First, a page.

Just because you have been convicted of a crime does not mean that you have lost your case entirely. There is a Post Conviction Issues/Appeals process that seeks to overturn your conviction or modify the terms of a sentence. If you have lost civil rights due to a conviction, such as the right to vote, these right can sometimes be restored. An experienced criminal defense attorney can appeal your case in order to seek a more favorable outcome.

Post Conviction Relief Arizona: Filing PCR Petitions:
If a Defendant feels that he had ineffective assistance of counsel (this usually occurs with public defender cases); newly discovered evidence has been found which supports his innocence; or there has been a substantive change in the law, then he can file a “Post Conviction Relief Petition” (PCR).


Read more on Post Conviction Relief in Arizona.

Appeals:
A Defendant has 14 days from the date of their sentencing to file a “Notice of Appeal”. Also filed along with that is a “Designation of Record”. This will designate all of the documents and court reporter transcripts which will be necessary for the appeal. The higher court then issues a “Briefing Schedule” which gives time limits on when the “Appellant’s Brief” is to be filed.


Read more on Appeals.

Habeas Corpus:
“Habeas Corpus” is a Latin term for “that you have the body”. A Writ of Habeas Corpus is a motion which is filed most frequently to ensure that a Defendant’s imprisonment or detention is not illegal. It is sometimes used to test the legalities of an arrest or a commitment.

Read more on Habeas Corpus.

Sentence Modifications:
A “Motion to Modify Sentence” or “Motion to Modify Probation” can be filed at any time after the original Sentencing has occurred. Sometimes this can be as simple as asking for monthly probation fee or restitution fee to be reduced due to the financial hardship on a Defendant. Other times, it can include the deferral or deletion of jail time which was scheduled to begin at a future date.

Read more on Sentence Modifications.

Petition for Early Termination of Probation:
It is possible to terminate the probation in many cases when the Defendant has served approximately 50% of his probation term. In some cases, this can be done at a much earlier date. In fact, we have had numerous cases where a person has been placed on “lifetime probation” and we have had them terminated at a much earlier date (in one case, after a mere year and a half (1.5 years) from the date of sentencing).

Read more on Petition for Early Termination of Probation.

Expungement / Restoration of Civil Rights:
In Arizona, there is no such thing as a “Expungement”. However, Arizona does provide for what is known as a “Judgment of Guilt Set Aside” and a “Restoration of Civil Rights”. In essence, if the Judge grants the Motion to Set Aside Judgment of Guilt, then a Defendant can tell people that he has not previously been convicted of a crime.


Read more on Expungement / Restoration of Civil Rights.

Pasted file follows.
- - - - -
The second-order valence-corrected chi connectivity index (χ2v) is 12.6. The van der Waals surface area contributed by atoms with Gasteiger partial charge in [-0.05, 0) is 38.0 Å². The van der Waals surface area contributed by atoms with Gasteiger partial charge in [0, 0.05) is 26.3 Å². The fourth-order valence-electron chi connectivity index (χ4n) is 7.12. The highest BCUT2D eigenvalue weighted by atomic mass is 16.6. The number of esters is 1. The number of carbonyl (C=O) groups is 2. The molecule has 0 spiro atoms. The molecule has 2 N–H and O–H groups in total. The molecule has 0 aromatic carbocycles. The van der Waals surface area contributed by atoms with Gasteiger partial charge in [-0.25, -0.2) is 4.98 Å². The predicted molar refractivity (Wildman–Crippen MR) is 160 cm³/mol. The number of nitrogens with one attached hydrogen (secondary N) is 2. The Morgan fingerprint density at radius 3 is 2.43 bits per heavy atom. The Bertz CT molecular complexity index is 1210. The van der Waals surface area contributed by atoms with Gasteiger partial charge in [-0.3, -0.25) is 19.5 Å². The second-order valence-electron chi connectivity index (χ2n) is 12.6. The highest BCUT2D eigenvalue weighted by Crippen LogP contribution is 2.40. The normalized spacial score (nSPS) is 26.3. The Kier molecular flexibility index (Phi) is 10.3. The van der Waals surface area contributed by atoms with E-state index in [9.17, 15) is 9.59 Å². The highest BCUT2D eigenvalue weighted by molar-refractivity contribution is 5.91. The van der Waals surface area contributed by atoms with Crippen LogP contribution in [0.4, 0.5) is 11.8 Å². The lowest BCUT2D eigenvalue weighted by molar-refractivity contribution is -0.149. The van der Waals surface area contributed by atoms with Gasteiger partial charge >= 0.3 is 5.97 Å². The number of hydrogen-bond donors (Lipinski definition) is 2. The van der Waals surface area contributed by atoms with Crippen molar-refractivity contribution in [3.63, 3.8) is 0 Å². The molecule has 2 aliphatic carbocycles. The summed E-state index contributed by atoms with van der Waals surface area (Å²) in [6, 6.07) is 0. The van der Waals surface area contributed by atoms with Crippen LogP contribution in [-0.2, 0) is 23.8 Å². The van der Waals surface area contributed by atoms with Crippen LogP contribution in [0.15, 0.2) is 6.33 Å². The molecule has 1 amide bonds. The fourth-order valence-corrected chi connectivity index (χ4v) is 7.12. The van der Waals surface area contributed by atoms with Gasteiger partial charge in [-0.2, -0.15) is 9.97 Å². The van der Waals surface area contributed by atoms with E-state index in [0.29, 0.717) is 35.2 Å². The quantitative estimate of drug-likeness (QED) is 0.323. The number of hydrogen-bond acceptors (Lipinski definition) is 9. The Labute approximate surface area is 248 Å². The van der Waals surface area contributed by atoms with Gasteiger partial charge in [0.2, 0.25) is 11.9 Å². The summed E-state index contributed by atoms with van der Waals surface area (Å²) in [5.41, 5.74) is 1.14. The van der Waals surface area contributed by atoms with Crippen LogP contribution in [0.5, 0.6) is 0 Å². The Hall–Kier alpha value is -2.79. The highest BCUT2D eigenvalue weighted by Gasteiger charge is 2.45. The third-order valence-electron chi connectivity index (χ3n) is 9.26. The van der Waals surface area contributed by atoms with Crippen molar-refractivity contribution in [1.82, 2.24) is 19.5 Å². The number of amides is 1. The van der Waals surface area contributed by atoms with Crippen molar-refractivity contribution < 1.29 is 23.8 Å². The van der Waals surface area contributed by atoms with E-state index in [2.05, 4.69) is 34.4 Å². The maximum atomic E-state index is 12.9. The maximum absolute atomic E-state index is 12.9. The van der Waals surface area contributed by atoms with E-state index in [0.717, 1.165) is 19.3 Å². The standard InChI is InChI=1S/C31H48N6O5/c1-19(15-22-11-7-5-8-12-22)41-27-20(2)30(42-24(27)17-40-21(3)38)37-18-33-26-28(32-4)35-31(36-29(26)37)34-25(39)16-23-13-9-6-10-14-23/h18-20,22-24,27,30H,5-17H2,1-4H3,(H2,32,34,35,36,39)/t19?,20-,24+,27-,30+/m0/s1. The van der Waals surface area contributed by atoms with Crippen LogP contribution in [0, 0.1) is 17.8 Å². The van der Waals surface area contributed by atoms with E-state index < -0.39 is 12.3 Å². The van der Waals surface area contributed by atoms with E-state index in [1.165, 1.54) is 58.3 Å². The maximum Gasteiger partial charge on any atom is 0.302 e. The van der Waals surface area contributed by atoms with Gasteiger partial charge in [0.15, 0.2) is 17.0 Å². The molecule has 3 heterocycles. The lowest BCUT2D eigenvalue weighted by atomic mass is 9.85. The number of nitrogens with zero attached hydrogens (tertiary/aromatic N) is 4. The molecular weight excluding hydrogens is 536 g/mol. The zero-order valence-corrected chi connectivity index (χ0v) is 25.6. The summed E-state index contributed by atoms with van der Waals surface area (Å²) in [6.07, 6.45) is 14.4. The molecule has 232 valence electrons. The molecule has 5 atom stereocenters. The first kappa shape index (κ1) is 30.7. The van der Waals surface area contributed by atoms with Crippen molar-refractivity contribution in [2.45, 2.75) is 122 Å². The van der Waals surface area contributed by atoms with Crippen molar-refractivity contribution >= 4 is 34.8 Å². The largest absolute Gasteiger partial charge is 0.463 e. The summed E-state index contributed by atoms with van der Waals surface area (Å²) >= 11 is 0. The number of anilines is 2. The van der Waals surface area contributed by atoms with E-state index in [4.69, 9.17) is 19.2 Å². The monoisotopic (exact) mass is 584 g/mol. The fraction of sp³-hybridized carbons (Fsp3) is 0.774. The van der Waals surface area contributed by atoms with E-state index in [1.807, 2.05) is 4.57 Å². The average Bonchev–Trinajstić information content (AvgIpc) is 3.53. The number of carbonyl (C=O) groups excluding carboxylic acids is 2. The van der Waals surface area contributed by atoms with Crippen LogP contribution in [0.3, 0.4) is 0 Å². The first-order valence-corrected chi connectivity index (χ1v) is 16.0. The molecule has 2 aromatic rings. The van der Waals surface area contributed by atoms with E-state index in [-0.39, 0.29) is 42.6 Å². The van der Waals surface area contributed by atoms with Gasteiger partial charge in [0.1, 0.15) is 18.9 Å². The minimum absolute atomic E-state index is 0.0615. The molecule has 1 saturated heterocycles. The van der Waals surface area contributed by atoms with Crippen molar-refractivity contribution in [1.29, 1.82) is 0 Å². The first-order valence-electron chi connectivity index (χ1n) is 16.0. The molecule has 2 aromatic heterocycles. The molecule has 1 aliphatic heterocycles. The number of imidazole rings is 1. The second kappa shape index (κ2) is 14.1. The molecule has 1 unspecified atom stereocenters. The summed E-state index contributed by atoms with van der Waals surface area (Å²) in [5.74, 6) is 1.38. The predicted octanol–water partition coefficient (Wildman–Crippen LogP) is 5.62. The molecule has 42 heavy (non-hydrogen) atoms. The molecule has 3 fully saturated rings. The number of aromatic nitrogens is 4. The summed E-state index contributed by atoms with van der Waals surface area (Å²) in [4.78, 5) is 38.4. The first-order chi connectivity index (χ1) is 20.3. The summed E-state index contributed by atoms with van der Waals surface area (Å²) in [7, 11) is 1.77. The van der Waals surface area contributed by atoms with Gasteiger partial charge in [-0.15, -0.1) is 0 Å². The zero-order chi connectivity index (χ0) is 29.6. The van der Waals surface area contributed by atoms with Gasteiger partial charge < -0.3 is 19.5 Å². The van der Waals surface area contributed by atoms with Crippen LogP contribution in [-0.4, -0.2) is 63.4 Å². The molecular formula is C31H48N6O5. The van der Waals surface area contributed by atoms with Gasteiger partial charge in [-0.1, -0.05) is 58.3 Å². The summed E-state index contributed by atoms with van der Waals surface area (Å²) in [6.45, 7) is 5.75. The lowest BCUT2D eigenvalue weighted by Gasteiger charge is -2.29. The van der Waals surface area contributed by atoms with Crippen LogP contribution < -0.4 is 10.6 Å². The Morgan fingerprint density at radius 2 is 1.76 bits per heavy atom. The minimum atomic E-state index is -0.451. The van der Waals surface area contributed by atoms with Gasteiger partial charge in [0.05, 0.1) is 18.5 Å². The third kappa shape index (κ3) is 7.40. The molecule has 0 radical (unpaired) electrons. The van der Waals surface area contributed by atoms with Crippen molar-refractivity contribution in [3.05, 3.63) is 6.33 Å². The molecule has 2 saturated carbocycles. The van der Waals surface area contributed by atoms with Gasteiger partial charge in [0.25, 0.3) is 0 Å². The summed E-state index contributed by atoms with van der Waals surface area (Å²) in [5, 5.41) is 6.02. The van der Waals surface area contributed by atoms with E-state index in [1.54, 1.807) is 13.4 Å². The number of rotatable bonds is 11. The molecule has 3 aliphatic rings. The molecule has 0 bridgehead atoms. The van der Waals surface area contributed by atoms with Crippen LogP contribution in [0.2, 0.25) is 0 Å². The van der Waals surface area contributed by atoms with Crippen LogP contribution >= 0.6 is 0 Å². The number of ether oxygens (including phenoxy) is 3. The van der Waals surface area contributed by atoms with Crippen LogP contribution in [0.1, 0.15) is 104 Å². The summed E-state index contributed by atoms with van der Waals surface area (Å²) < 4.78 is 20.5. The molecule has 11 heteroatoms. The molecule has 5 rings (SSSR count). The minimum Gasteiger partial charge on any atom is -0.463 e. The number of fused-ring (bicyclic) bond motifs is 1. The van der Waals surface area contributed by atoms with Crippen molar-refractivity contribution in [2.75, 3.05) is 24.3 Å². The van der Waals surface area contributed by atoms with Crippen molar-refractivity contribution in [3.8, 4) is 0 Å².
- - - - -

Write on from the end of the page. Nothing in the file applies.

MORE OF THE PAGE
Arizona Rule 32:
Under rule 32 of the Arizona Rules of Criminal Procedure, an individual may appeal a conviction for one of three reasons: ineffective assistance of counsel, newly discovered evidence, or substantive change of law. Ineffective assistance of counsel refers to situations in which a defendant’s lawyer provided unprofessional or substandard representation that materially affected the outcome of the court proceedings. It is not enough to prove that a defendant received poor representation; you must also prove that the outcome of the case would have been better had you received more effective counsel.


Read more on Arizona Rule 32.

If there is an avenue for an Appeal of your case or a way to modify the terms of a conviction, the Cantor Criminal Defense Attorneys will find it and utilize it to your benefit.

The Cantor Arizona Defense Lawyers Team – BEYOND AGGRESSIVE!!!

It is important to hire an AV® rated law firm (the highest possible rating by Martindale Hubbell®). Also David Michael Cantor is an Arizona Defense Lawyer and a Certified Criminal Law Specialist, per the Arizona Board of Legal Specialization. In addition, the Firm and all of it’s lawyers are listed in the Bar Register of Preeminent Lawyers®. At the Law Offices of David Michael Cantor, P.C., the majority of our Attorneys are ex-Prosecutors, and all of our Arizona Defense Lawyers know the system well. For a free initial consultation, call us at 1-888-822-6867, or click here to contact us now.

The Criminal Defense Attorneys on the Cantor Team offer BEYOND AGGRESSIVE legal defense for Appeals and Post Conviction Relief issues in all courts in the Phoenix metro area, including Scottsdale, Mesa, Tempe, Glendale, Goodyear, Chandler, Gilbert, Fountain Hills, Buckeye, Avondale, Paradise Valley, Peoria, Surprise, Sun City, El Mirage and in all city, state and federal court jurisdictions throughout the State of Arizona.

Contact DM Cantor and speak to an Arizona Defense Lawyer about your case. We will assist you with your Post Conviction Issues.